Capitoline Hill

Luckily the sun came out in time for our adventures to continue. We took the long route through ancient Rome, climbing up Capitoline Hill to get to the heart of what once was the center of the Roman Empire.

Capitoline Hill in Rome, Italy
Capitoline Hill
Capitoline Hill in Rome, Italy
Capitoline Hill

Roman Forum

The Roman Forum was the social, political, religious, and commercial hub of the Roman Empire. This is where the City of Rome first began. Today, you can still see the foundational layout and symmetry of the ancient city. Tip: buy one of the tourist guides that have the transparent photo overlays showing you what currently exists and what it looked like during the heyday of the Roman Empire.   

Roman Forum
Roman Forum
Roman Forum in Rome, Italy
Roman Forum

As you make your way closer to the Coliseum, you reach Palatine Hill—the birthplace of Rome on April 21, 753 BC. From its humble beginnings as a tiny village, it eventually became the site of Imperial palaces and opulent villas of the wealthiest in ancient Rome.

Views of Rome, Italy

Roman Coliseum

At the end of the street–Via dei Fori Imperiali—you are now face-to-face with the Coliseum. Tip: there are several places to buy tickets for the Coliseum. Don’t wait until you are at the front gate where lines are the longest. We found only a handful of people buying tickets at the kiosk near the entrance to the Roman Forum. We did not buy “skip the line” tickets and waited about 20 minutes before entering the Coliseum, despite the line being quite long it was very efficient.

Via dei Fori Imperiali in Rome, Italy
Via dei Fori Imperiali
Coliseum in Rome, Italy
Coliseum
Coliseum
Coliseum
Coliseum
Lower Level of Coliseum

Day 3 in Rome & Vatican City

Vatican City

We devoted the entire last day to seeing the Vatican Museums, Sistine Chapel, and St. Peter’s Basilica. We did not go inside the Basilica or climb the dome on this trip due to the time restraint.

We very highly recommend purchasing advance tickets to the Vatican Museums/Sistine Chapel (it’s the same admissions ticket) and St. Peter’s Basilica if you want to go inside the church or climb the dome. We used City Wonders (www.citywonders.com) for advance tickets to the Vatican Museums. It was well worth the price!

With advance tickets, you will skip the general public line and instead enter with your tour operator using a special door. There is still a line but the wait is significantly reduced by hours. The general public line to enter the Vatican Museums on the day we were there was approximately 1 mile long based on my Fitbit measurement! You can purchase tickets that include a tour guide for the museums or choose to go solo. We walked the galleries on our own listening to the handheld audio included with our City Wonders tickets.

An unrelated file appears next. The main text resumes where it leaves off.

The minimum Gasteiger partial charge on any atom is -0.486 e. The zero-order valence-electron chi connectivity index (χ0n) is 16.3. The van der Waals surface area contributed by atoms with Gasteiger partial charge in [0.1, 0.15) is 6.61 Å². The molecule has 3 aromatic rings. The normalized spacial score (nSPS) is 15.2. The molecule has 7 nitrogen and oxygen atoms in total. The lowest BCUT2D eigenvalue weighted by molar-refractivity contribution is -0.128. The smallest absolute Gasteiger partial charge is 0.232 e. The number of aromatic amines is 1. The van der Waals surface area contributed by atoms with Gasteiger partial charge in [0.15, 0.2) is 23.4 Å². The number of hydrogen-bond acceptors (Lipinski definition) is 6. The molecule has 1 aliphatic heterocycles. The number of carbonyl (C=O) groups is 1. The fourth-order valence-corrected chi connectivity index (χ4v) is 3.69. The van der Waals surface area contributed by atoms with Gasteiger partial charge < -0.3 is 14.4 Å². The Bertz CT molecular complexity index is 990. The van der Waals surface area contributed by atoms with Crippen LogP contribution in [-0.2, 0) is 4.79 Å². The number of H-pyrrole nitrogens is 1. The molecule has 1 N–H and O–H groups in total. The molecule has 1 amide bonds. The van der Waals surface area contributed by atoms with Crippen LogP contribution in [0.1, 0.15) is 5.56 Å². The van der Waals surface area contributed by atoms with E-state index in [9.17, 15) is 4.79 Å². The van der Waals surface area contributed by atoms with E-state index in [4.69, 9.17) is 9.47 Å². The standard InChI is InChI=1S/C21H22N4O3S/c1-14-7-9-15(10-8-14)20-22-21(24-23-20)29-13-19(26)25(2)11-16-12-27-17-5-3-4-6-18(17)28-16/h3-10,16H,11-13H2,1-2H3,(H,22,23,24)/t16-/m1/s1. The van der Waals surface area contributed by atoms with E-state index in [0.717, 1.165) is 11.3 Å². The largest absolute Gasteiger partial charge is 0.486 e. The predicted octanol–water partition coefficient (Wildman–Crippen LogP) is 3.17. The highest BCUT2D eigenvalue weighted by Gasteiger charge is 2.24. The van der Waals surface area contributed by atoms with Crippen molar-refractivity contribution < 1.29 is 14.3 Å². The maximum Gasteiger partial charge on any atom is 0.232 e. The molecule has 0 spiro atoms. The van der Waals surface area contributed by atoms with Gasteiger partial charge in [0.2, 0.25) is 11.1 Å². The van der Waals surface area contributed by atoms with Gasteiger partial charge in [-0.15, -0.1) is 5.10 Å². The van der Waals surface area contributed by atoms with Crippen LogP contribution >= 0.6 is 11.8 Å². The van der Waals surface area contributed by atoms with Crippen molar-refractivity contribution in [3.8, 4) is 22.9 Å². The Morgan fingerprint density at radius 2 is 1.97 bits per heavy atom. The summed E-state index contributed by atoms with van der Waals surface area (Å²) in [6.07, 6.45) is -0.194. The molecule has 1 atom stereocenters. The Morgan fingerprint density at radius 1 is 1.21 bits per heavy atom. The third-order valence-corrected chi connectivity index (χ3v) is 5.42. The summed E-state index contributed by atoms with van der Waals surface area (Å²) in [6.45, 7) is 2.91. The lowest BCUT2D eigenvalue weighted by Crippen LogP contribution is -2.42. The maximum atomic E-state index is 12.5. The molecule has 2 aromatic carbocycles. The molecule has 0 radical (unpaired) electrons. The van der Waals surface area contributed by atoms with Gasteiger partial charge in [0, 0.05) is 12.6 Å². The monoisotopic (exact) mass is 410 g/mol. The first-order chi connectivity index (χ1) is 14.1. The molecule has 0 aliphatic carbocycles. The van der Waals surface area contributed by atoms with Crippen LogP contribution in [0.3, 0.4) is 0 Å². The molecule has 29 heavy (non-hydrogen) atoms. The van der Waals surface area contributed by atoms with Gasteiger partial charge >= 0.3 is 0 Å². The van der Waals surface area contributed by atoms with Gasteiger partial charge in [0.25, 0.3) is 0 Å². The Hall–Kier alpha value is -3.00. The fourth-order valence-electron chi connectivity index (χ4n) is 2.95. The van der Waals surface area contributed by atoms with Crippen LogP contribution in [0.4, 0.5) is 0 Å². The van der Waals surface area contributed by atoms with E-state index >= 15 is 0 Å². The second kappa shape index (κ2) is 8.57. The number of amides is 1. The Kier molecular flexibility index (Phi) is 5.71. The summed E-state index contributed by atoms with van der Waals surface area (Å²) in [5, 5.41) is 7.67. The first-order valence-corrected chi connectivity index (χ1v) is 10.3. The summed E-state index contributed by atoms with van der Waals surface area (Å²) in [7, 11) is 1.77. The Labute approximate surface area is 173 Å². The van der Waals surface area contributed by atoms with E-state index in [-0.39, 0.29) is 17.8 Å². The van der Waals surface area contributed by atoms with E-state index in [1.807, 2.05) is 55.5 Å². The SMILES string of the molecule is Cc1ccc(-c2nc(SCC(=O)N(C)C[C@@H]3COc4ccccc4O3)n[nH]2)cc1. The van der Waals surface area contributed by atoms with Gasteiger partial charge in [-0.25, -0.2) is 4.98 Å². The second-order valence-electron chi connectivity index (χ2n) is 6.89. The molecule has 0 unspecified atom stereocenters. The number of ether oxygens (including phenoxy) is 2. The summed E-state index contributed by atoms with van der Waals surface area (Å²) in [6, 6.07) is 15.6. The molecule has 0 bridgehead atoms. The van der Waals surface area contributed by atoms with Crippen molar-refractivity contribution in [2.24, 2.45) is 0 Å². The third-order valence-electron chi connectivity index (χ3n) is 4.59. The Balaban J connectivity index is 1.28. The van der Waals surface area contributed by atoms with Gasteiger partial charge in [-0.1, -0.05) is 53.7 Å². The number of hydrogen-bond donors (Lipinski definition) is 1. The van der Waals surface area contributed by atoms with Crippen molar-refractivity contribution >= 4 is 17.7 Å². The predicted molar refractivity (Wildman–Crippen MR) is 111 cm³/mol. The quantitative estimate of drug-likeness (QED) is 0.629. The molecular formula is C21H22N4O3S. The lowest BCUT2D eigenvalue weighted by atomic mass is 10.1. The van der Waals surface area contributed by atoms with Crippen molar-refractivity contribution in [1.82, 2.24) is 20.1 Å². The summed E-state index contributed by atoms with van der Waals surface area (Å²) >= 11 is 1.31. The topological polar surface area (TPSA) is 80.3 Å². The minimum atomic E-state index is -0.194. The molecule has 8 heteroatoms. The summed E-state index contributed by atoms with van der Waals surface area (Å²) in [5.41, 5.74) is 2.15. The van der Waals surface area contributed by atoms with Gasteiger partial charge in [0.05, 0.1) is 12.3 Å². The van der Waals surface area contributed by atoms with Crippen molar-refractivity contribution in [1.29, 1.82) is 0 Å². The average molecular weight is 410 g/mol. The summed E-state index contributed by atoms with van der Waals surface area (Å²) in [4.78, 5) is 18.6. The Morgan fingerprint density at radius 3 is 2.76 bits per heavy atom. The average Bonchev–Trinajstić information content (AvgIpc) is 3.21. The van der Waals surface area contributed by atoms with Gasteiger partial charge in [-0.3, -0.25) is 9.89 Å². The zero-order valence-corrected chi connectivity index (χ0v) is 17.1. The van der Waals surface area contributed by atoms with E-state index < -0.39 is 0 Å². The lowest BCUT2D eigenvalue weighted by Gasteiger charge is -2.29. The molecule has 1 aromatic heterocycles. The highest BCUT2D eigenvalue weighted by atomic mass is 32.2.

Vatican Museums

The Vatican Museums are home to one the world’s greatest art collections spanning nearly 4.5 miles before reaching the Sistine Chapel. The museums and galleries are contained within two palaces joined via connected walkways and courtyards. The structure is massive and can be very overwhelming so pick and choose where you want to spend more time and where you simply pass through the exhibit. You will need to walk through each museum in order to eventually end at the Sistine Chapel.

Vatican Museums
Vatican Museums
Vatican Museums
Vatican Museums

The Raphael Rooms and the Sistine Chapel are the crowd favorites. The Raphael Rooms consist of four frescoed chambers painted in the early 16th century and contain his great masterpiece, The School of Athens, as well as depictions of various scenes from both ancient and Renaissance Rome.

Sistine Chapel

The Sistine Chapel contains two of the world’s most famous works of art—Michelangelo’s ceiling frescoes and the Last Judgment. Walking in to the chapel and looking up at the ceiling is a breathtaking experience! There are no photos allowed in the Sistine Chapel and this is strictly enforced.

St. Peter’s Basilica

St. Peter’s Basilica is free to enter. Expect very long lines and a strict dress code is enforced (no visible knees or bare shoulders). We did not enter the Basilica on this trip, only admired the architect from St. Peter’s Square. There are numerous specialized tours and experiences that can be booked for St. Peter’s Basilica if you have a specific interest.

St. Peter’s Basilica
St. Peter’s Basilica
St. Peter’s Basilica

Our Journey Comes to an End

There is so much to do in Rome!

We gained a better understanding of how to navigate the city and where to spend more time on our next trip. The ancient and modern city co-exist to create a place full of energy and life.

In our 3 days we were able to take in the big highlights of history, culture, and beauty. We were able to conquer Rome in 3 days and walked away with a greater appreciation of Roman life.

Suggested Reading

Lonely Planet Italy

Rome: Past & Present with Reconstructions by R. A. Staccioli

The Complete Poems by John Keats

Selected Poems and Prose by Percy Shelley